George Wyndham, 4th Earl of Egremont

George Wyndham, 4th Earl of Egremont, miniature portrait circa 1843, private collection
Arms of Wyndham: Azure, a chevron between three lion's heads erased or

George Francis Wyndham, 4th Earl of Egremont (30 August 1786 – 2 April 1845) of Orchard Wyndham, Somerset and Silverton Park, Devon, was an English nobleman and naval officer.

OriginsEdit

 
Wyndham's mother, Frances Harford, painted by George Romney in 1785

He was the son of William Frederick Wyndham (1763–1828), youngest son of Charles Wyndham, 2nd Earl of Egremont (1710–1763) and his wife Frances Mary Harford (1759-1822), the illegitimate daughter of Frederick Calvert, 6th Baron Baltimore, by Mrs. Hester Whelan.

InheritanceEdit

His father's elder brother George O'Brien Wyndham, 3rd Earl of Egremont (1751–1837) of Petworth House, Sussex, died without legitimate male issue and so George Francis Wyndham as the heir male succeeded him as Earl of Egremont (and Baron Wyndham and Baron Cockermouth). Perhaps to his surprise, and certainly disappointment, he did not however inherit the great estate and mansion of Petworth (inherited by the 2nd Earl ultimately from the ancient and noble Percy family), which the 3rd Earl bequeathed instead to his natural son Col. George Wyndham, created Baron Leconfield in 1859.

CareerEdit

George Francis received his first Royal Navy commission in 1799, rising to captain in 1812.

BuildingsEdit

The 4th Earl's principal residence was at Orchard Wyndham, Watchet, in Somerset, the ancient seat of the Wyndham family since the 16th century. He was a prolific builder and early patron of the architect James Thomas Knowles (senior) (1806-1884) and built the following:

  • Blackborough House, in the parish of Blackborough, Devon, near Kentisbeare, commenced in 1838 to the design of John Thomas Knowles (senior)[1] but never completed. Italian Renaissance or "Tuscan" in style. It is now semi-derelict and surrounded by a scrap yard.[2]
  • All Saints Church, Blackborough, 1838, to the design of John Thomas Knowles (senior).[3]
  • Silverton Park in the parish of Silverton, Devon, 1838 to the design of John Thomas Knowles (senior).[4] Neo-classical or "Grecian", unusual in being "entirely clothed in colonnades"(Pevsner). Demolished 1901. It has been suggested[5] that the 4th Earl had commenced the building of Blackbourough House as a secondary seat (from which on occasion he could supervise his Devon estates), with the assumption that Petworth would descend to him at his uncle's death as his principal seat. When that did not occur he determined that Blackborough would not be sufficiently grand as a principal seat and so commenced the building of the more palatial Silverton Park.
  • Kentisbeare House, in the parish of Kentisbeare, Devon, built in 1841 as the rectory (for his cousin Rev. Wyndham Scott, appointed by his uncle Hon. Percy Charles Wyndham (1757-1833), 2nd son of 2nd Earl[6]) to the design of John Thomas Knowles (senior).[1]
  • Prispen House, Silverton, built in 1839 as the new rectory of Silverton, for which the old rectory was demolished, to the design of Richard Carver. As patron he installed in it as rector his friend Rev. Charles Tripp, the son of Rev. John Tripp (d.1814), rector of Sutton, near Petworth, by his wife Sarah Burchill, said to have been an illegitimate daughter of the 2nd Earl. Charles's brother was Henry Tripp (d.1835), a barrister of the Middle Temple who resided at the Wyndham seat of Orchard Wyndham.[7] Prispen House burnt down in 1990.[8]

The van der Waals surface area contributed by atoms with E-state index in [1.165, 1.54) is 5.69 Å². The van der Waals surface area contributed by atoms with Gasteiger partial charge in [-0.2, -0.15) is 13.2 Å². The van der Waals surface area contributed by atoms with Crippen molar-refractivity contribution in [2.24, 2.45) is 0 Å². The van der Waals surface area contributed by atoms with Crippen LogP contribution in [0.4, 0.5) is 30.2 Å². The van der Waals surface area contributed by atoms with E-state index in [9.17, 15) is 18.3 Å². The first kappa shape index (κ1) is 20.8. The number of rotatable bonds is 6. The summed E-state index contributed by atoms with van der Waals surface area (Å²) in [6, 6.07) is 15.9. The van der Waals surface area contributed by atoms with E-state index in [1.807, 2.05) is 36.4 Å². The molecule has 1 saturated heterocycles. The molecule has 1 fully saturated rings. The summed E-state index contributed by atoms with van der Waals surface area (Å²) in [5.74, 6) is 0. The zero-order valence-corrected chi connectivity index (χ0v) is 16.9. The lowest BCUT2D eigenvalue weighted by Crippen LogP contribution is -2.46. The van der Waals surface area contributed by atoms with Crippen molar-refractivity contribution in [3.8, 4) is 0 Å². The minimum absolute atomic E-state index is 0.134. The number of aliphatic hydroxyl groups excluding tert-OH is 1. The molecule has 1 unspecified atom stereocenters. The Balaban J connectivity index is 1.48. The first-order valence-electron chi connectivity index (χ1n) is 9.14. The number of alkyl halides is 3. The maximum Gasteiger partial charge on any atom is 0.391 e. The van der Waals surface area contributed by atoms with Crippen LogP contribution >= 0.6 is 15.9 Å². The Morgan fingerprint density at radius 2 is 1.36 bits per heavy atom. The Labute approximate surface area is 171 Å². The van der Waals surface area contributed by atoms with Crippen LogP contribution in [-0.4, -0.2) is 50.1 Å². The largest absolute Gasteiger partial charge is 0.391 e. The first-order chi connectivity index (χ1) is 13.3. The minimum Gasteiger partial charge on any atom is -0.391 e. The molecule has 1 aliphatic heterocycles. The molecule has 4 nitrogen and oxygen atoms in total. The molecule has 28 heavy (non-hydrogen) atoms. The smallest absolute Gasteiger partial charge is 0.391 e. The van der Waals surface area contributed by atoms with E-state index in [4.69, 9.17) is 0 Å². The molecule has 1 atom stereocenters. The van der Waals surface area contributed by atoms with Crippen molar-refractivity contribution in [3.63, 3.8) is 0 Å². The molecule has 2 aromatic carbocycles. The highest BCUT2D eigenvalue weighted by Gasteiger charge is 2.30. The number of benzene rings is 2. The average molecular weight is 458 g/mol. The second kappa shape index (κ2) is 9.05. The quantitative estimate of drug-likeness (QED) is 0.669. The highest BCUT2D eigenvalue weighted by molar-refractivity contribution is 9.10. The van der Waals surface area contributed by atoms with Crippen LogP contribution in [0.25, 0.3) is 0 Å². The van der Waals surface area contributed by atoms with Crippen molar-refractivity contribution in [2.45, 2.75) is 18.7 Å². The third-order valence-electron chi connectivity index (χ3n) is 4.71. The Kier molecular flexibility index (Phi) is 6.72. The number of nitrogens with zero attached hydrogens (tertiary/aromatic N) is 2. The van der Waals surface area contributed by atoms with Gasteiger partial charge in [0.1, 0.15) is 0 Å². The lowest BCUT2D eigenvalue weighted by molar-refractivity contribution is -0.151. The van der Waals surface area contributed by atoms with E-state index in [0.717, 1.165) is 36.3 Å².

MarriageEdit

On 14 November 1820 he married Jane Roberts (died 1876), third daughter of Rev. William Roberts, vice-provost of Eton College; but left no surviving issue.[9][10]

Death and successionEdit

He died on 2 April 1845 at Silverton Park, without issue and his titles thus became extinct. Under his will his heir for her life was his widow who died in 1876, and in remainder thereafter to his cousin, William IV Wyndham (1769–1841) of Dinton, Wiltshire, who shared common descent from Sir John Wyndham (1558–1645) of Orchard Wyndham, Somerset.[10] William IV had died in 1841, four years before the Earl's death, but his heir in 1876 became William IV's grandson, William VI Wyndham (1834–1914) of Dinton, who thus inherited the ancient family manor of Orchard Wyndham in Somerset.[10]

ReferencesEdit

  1. ^ a b Pevsner, Nikolaus & Cherry, Bridget, The Buildings of England: Devon, London, 2004, p.515
  2. ^ "Buildings at risk for sale - take your pick!". Save Britain's Heritage. Retrieved 3 February 2012.
  3. ^ Pevsner, Nikolaus & Cherry, Bridget, The Buildings of England: Devon, London, 2004, p.187
  4. ^ Pevsner, Nikolaus & Cherry, Bridget, The Buildings of England: Devon, London, 2004, p.744
  5. ^ By Don Shelton
  6. ^ Gentleman's Magazine, no 147, p.648
  7. ^ Papers of the Tripp family of Shipham, etc., Somerset Archive and Record Service, DD\TP
  8. ^ Parnell, Graham J.H. (ed.), Silverton Local History Society, The Book of Silverton, Halsgrove Publishers, Tiverton, 2000, p.71
  9. ^ Burke's Genealogical and Heraldic History of the Peerage, Baronetage and Knightage. Burke's Peerage Limited. 1885. p. 1452.
  10. ^ a b c Burke's Landed Gentry, 1937, p. 2512, pedigree of Wyndham of Orchard Wyndham

SourcesEdit

Peerage of Great Britain
Preceded by
George Wyndham
Earl of Egremont
1837–1845
Succeeded by
Extinct